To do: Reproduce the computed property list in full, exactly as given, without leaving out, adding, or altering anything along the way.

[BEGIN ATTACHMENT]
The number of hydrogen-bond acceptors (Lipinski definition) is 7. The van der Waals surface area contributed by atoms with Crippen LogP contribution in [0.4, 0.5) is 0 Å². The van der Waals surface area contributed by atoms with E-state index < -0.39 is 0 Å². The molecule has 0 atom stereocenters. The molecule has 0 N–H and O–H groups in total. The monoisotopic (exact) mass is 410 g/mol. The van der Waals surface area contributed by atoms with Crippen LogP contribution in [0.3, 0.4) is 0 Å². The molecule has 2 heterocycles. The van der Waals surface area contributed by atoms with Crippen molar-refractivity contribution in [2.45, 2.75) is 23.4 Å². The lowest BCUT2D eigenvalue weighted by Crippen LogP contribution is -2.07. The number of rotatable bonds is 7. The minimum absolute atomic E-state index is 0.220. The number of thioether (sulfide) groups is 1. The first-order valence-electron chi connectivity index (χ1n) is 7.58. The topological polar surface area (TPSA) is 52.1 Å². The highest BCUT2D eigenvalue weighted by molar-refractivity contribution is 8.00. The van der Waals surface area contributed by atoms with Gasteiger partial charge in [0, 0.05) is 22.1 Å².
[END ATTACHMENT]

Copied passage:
The number of hydrogen-bond acceptors (Lipinski definition) is 7. The van der Waals surface area contributed by atoms with Crippen LogP contribution in [0.4, 0.5) is 0 Å². The van der Waals surface area contributed by atoms with E-state index < -0.39 is 0 Å². The molecule has 0 atom stereocenters. The molecule has 0 N–H and O–H groups in total. The monoisotopic (exact) mass is 410 g/mol. The van der Waals surface area contributed by atoms with Crippen LogP contribution in [0.3, 0.4) is 0 Å². The molecule has 2 heterocycles. The van der Waals surface area contributed by atoms with Crippen molar-refractivity contribution in [2.45, 2.75) is 23.4 Å². The lowest BCUT2D eigenvalue weighted by Crippen LogP contribution is -2.07. The number of rotatable bonds is 7. The minimum absolute atomic E-state index is 0.220. The number of thioether (sulfide) groups is 1. The first-order valence-electron chi connectivity index (χ1n) is 7.58. The topological polar surface area (TPSA) is 52.1 Å². The highest BCUT2D eigenvalue weighted by molar-refractivity contribution is 8.00. The van der Waals surface area contributed by atoms with Gasteiger partial charge in [0, 0.05) is 22.1 Å².